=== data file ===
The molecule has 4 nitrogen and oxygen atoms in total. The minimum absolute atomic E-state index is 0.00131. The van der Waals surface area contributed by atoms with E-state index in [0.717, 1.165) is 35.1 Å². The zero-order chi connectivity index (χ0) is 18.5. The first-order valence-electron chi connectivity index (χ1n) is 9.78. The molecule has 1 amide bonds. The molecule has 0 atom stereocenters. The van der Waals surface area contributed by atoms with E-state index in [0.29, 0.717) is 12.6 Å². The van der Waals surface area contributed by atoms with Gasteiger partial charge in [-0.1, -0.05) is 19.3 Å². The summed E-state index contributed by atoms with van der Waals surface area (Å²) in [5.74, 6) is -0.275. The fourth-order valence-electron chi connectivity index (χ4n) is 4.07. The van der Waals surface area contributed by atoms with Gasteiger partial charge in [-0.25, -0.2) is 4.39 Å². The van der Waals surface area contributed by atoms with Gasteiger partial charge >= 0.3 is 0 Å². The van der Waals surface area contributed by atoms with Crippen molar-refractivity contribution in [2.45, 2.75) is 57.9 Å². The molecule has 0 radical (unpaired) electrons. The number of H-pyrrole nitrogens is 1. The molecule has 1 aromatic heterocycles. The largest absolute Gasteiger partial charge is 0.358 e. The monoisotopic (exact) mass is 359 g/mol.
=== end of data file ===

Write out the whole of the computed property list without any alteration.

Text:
The molecule has 4 nitrogen and oxygen atoms in total. The minimum absolute atomic E-state index is 0.00131. The van der Waals surface area contributed by atoms with E-state index in [0.717, 1.165) is 35.1 Å². The zero-order chi connectivity index (χ0) is 18.5. The first-order valence-electron chi connectivity index (χ1n) is 9.78. The molecule has 1 amide bonds. The molecule has 0 atom stereocenters. The van der Waals surface area contributed by atoms with E-state index in [0.29, 0.717) is 12.6 Å². The van der Waals surface area contributed by atoms with Gasteiger partial charge in [-0.1, -0.05) is 19.3 Å². The summed E-state index contributed by atoms with van der Waals surface area (Å²) in [5.74, 6) is -0.275. The fourth-order valence-electron chi connectivity index (χ4n) is 4.07. The van der Waals surface area contributed by atoms with Gasteiger partial charge in [-0.25, -0.2) is 4.39 Å². The van der Waals surface area contributed by atoms with Gasteiger partial charge >= 0.3 is 0 Å². The van der Waals surface area contributed by atoms with Crippen molar-refractivity contribution in [2.45, 2.75) is 57.9 Å². The molecule has 0 radical (unpaired) electrons. The number of H-pyrrole nitrogens is 1. The molecule has 1 aromatic heterocycles. The largest absolute Gasteiger partial charge is 0.358 e. The monoisotopic (exact) mass is 359 g/mol.